There's so much to see at the bottom of the world! Young readers won't stop grinning as they're swept away by this strange and magical story. Frank Viva, the best-selling author of Along a Long Road, created this "outstanding" book (School Library Journal) after visiting Antarctica.
About the Author
Frank Viva started out as an illustrator working for places like Time, Esquire, The New York Times and The Boston Globe. He later began a second career as a graphic designer and now runs a design company in Toronto, Canada. When asked and sometimes when not he will lecture about typography, design and things like that. He is a cover artist for The New Yorker magazine and sits on two college advisory boards. Published by Little, Brown, his first picture book, Along a Long Road, was recognized as one of The New York Times Ten Best Illustrated Books of 2011.
Viva’s debut, “Along a Long Road,” was a New York Times Best Illustrated Book of 2011, and he brings that same visual audacity and forward momentum to his first early reader. —The New York Times
Although drawn in minimal style (evoking Viva’s career as a cover artist, creating single, eye-catching images), with a flat, cut-paper feel to the art, beautiful vistas are conjured, especially of the small boat under an open starry sky. The penguins—four different types—are standouts. Like many children, Mouse spends much of his time wanting to go home, until he leaves, then he wants to go back. Readers will, too, again and again. —Publishers Weekly (starred review)
Every bit of space is used to tell the story, which is perfectly suited for storytimes, reading aloud, or even reader’s theater. The text is simple enough for fairly new readers to tackle, and interesting. Picture clues are used to help with some of the vocabulary words. This book begs to be shared again and again. —School Library Journal (starred review)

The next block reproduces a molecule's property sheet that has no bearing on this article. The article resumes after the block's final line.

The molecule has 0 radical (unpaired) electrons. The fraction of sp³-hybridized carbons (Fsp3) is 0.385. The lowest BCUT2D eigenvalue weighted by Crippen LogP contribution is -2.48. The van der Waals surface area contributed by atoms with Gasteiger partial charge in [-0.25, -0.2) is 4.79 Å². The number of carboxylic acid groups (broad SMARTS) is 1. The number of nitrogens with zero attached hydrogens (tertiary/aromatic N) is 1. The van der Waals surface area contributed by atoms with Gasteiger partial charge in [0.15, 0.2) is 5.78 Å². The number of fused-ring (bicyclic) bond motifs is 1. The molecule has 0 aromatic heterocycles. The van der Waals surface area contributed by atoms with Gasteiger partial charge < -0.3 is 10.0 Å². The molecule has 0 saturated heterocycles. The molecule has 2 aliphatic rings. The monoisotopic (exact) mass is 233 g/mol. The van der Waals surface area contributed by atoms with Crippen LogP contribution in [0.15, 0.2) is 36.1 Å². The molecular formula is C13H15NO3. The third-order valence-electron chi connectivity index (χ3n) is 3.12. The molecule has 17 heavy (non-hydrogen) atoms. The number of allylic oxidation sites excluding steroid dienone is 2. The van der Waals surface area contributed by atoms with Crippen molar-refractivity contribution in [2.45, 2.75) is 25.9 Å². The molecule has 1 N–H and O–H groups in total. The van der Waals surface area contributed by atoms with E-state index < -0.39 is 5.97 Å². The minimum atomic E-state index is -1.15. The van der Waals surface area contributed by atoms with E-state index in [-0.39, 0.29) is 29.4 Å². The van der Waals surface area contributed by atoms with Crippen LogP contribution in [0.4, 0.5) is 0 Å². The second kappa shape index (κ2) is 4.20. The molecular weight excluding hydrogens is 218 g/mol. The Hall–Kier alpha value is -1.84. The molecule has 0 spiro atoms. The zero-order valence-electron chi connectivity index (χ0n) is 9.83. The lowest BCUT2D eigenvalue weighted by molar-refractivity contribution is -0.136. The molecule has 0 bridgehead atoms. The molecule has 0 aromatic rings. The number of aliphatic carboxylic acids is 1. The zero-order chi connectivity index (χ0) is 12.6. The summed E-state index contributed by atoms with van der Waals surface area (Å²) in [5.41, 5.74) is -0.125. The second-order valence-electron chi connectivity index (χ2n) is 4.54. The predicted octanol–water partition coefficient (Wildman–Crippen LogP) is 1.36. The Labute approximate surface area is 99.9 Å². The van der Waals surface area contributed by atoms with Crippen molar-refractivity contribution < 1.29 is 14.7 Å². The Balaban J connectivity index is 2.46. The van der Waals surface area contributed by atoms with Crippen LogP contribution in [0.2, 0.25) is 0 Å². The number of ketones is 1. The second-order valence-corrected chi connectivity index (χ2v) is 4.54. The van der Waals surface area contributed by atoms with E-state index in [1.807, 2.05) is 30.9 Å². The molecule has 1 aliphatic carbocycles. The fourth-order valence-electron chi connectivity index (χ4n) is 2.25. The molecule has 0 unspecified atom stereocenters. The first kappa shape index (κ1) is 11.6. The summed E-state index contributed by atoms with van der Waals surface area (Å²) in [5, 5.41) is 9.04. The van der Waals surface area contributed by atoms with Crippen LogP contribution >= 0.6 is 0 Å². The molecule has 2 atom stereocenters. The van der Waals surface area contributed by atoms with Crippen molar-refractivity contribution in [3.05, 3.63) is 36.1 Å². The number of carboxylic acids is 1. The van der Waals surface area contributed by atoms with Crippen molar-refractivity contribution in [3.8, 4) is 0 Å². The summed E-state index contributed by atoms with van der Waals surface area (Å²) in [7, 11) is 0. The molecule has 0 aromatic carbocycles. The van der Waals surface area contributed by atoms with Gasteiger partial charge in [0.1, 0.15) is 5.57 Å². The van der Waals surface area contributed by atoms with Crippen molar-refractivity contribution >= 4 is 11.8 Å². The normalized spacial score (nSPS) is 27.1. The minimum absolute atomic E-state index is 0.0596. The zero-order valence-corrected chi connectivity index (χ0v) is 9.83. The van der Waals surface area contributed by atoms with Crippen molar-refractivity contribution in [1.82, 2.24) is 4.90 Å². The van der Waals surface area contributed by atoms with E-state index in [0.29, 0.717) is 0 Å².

Strong graphic illustrations give this quick visit to the Antarctic plenty of appeal... Using a pale palette and varying the sizes of his sequential panels, Viva shapes his figures simply with minimal detailing. He effectively creates both visual rhythm and a sense of size for landscapes and spaces with looping white masses of shoreline ice that separate flat monochrome skies from, usually, darker waters. —Kirkus Reviews
Color and design, rather than detailed pictures, set the scene, with strong shapes and a limited palette, including icy blue, subdued red, and off-white. By the final endpapers, readers will be gratified to discover that Mouse has come full circle: “Can we go back there soon?” Children will want to go back soon, too. —The Horn Book
Bold colors mixed with minimalist landscapes of glaciers, and ice bergs, against starry skylines, and shimmering expanses of sea make this book a pleasure to look at. And Mouse's worrisome antics keep things lively and fun. —Apartment Therapy